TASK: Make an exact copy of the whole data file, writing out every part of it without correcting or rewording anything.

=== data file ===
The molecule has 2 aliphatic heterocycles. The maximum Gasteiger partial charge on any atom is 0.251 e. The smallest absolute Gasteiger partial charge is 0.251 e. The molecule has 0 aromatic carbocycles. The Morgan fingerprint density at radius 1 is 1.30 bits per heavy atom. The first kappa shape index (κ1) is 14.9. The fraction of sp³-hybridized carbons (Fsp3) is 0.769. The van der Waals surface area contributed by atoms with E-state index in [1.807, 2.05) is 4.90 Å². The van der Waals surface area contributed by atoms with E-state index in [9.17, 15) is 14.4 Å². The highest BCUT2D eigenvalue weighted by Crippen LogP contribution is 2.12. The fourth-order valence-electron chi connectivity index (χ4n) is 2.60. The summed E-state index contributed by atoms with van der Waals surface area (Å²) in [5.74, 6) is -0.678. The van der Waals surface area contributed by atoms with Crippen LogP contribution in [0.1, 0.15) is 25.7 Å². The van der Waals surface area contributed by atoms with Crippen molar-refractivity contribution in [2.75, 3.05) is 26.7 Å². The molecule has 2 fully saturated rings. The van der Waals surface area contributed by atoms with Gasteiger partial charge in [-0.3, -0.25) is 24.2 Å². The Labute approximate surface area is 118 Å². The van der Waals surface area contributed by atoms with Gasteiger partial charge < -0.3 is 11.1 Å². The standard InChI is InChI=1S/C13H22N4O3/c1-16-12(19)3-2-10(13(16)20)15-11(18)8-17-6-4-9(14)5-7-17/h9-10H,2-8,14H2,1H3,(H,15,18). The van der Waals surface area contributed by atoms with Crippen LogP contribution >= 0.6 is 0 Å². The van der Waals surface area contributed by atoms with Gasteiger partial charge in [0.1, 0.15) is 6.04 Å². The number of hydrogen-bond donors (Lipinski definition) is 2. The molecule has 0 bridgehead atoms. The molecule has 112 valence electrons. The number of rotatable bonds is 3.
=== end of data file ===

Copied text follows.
The molecule has 2 aliphatic heterocycles. The maximum Gasteiger partial charge on any atom is 0.251 e. The smallest absolute Gasteiger partial charge is 0.251 e. The molecule has 0 aromatic carbocycles. The Morgan fingerprint density at radius 1 is 1.30 bits per heavy atom. The first kappa shape index (κ1) is 14.9. The fraction of sp³-hybridized carbons (Fsp3) is 0.769. The van der Waals surface area contributed by atoms with E-state index in [1.807, 2.05) is 4.90 Å². The van der Waals surface area contributed by atoms with E-state index in [9.17, 15) is 14.4 Å². The highest BCUT2D eigenvalue weighted by Crippen LogP contribution is 2.12. The fourth-order valence-electron chi connectivity index (χ4n) is 2.60. The summed E-state index contributed by atoms with van der Waals surface area (Å²) in [5.74, 6) is -0.678. The van der Waals surface area contributed by atoms with Crippen LogP contribution in [0.1, 0.15) is 25.7 Å². The van der Waals surface area contributed by atoms with Crippen molar-refractivity contribution in [2.75, 3.05) is 26.7 Å². The molecule has 2 fully saturated rings. The van der Waals surface area contributed by atoms with Gasteiger partial charge in [-0.3, -0.25) is 24.2 Å². The Labute approximate surface area is 118 Å². The van der Waals surface area contributed by atoms with Gasteiger partial charge < -0.3 is 11.1 Å². The standard InChI is InChI=1S/C13H22N4O3/c1-16-12(19)3-2-10(13(16)20)15-11(18)8-17-6-4-9(14)5-7-17/h9-10H,2-8,14H2,1H3,(H,15,18). The van der Waals surface area contributed by atoms with Crippen LogP contribution >= 0.6 is 0 Å². The van der Waals surface area contributed by atoms with Gasteiger partial charge in [0.1, 0.15) is 6.04 Å². The number of hydrogen-bond donors (Lipinski definition) is 2. The molecule has 0 bridgehead atoms. The molecule has 112 valence electrons. The number of rotatable bonds is 3.